FIG. 3 is a view along line III--III of FIG. 2; and

FIG. 4 is an end view of an alternate design for the nozzle.

DESCRIPTION OF THE PREFERRED EMBODIMENT

In nuclear power plant systems, it is occasionally necessary to inspect or repair various components of the system. Before inspection or repair can be made it is sometimes advisable to decontaminate the components so as to reduce the radiation field associated with the component. The invention described herein provides a means by which the radiation field of the component may be reduced so that working personnel may effectively perform maintenance or inspection operations on the component.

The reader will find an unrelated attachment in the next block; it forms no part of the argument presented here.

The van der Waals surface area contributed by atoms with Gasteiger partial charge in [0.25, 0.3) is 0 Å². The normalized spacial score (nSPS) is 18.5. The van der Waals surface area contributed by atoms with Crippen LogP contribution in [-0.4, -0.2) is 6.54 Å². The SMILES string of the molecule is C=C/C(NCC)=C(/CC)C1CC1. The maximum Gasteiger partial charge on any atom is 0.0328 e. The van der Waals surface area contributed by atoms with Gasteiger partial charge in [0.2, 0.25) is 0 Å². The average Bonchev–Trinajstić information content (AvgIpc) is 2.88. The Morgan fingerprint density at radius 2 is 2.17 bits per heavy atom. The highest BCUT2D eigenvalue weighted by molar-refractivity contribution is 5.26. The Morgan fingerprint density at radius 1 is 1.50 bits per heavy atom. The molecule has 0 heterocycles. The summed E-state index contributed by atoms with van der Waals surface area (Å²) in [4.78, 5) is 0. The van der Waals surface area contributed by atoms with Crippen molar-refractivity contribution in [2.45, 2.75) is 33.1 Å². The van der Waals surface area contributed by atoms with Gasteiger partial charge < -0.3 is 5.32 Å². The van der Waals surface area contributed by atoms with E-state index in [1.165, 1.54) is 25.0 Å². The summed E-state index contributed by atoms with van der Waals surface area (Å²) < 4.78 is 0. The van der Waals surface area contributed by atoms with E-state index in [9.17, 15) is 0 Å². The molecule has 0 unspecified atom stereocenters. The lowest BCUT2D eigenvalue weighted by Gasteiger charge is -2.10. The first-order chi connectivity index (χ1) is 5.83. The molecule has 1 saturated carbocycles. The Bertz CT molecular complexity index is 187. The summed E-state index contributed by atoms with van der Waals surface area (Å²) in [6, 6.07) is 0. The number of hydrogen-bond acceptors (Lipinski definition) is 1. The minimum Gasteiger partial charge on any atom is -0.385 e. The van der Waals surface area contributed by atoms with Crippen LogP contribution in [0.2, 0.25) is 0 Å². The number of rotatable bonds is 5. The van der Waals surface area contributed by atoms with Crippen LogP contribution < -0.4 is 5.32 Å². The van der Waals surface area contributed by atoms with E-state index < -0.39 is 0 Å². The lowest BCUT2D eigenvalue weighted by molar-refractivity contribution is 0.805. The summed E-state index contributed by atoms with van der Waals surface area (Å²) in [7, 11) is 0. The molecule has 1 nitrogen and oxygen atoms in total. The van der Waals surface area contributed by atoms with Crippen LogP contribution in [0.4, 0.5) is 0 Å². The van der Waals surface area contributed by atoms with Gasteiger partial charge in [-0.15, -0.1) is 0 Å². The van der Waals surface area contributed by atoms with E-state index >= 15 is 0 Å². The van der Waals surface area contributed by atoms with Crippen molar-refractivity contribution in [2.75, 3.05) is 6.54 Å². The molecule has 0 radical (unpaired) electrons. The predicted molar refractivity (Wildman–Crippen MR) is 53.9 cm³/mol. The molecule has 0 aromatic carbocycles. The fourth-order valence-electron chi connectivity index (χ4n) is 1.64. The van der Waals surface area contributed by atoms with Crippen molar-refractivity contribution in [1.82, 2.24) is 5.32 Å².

Referring to FIG. 1, the decontamination system comprises an enclosure 10 which may surround the component 12 that is to be decontaminated. Of course, the component 12 may be a component such as a nuclear steam generator in which the enclosure 10 comprises the housing of the nuclear steam generator. Enclosure 10 serves to prevent the loosened contamination from being spread throughout the nuclear power plant system. In addition, a ventilation system 14 may be attached to enclosure 10 so as to draw air through enclosure 10 in the direction of arrow 16 such as to remove all loose airborne contaminants and to recover those contaminants in ventilation system 14. In this manner, the area surrounding the component to be decontaminated can be free of airborne contaminants. The apparatus also comprises a wand 18 having a nozzle 20 on the end thereof. Wand 18 may be a hand-held wand or it may be and automatic arm such as that disclosed in copending application Ser. No. 063,324, filed Aug. 2, 1979 in the name of T. A. Wojcik et al. and entitled "Decontamination Apparatus" which is assigned to the assignee of the present application. Wand 18 provides a means by which the electrolyte can be directed over the entire component to be decontaminated. Wand 18 is electrically connected to a power source 22 which may be a DC power source capable of 20 amperes at 40 volts DC. Power source 22 is also connected to component 12 so that when the electrolyte is conducted from wand 18 to component 12 an electrical circuit is completed between wand 18, the electrolyte, the component 12, and power source 22 as shown in FIG. 1. A voltmeter 24 and an ammeter 26 are also connected between wand 18 and power source 22 so as to be able to determine the voltage and current of the electrical system. A flexible rubber hose 28 is connected between wand 18 and first pump 30. Hose 28 provides a means by which the electrolyte can be conducted to wand 18 while allowing the flexibility of moving wand 18 so as to reach the entire area of component 12. First pump 30 may be a 0.5 Hp centrifugal pump for pumping the electrolyte through hose 28 and through wand 18 thereby contacting component 12 in an effective manner. The first conduit 32 is provided for conducting water from a main water supply into the system. First pump 30 is connected to electrolyte feedtank 34 which serves as a collection means for the electrolyte that is being recirculated through the system. A second conduit 36 is connected between a collection vessel 38 which is disposed within enclosure 10 for collecting the electrolyte that has contacted component 12. From collection vessel 38 the electrolyte flows through second conduit 36 by either a gravity flow system or by means of a second pump 40 which may be a 0.5 Hp positive displacement pump. From second conduit 36 the electrolyte is returned to electrolyte feedtank 34 thereby enabling the electrolyte to be recirculated through the system. A third pump 42 is connected to electrolyte feedtank 34 for circulating the electrolyte solution through a recirculation system. The recirculation system comprises an absolute filter 44 which may be a cartridge filter and a liquid disposal line 46. Filter 44 serves to remove contaminants from the system and to consolidate those contaminants while liquid disposal line 46 is provided to drain off excess liquid from the system. From filter 44 the electrolyte solution is recirculated back to the electrolyte feedtank 34 so that it may be again circulated through the decontamination system. The system is also provided with a number of valves as shown in FIG. 1 for controlling the flow of the electrolyte solution through the system.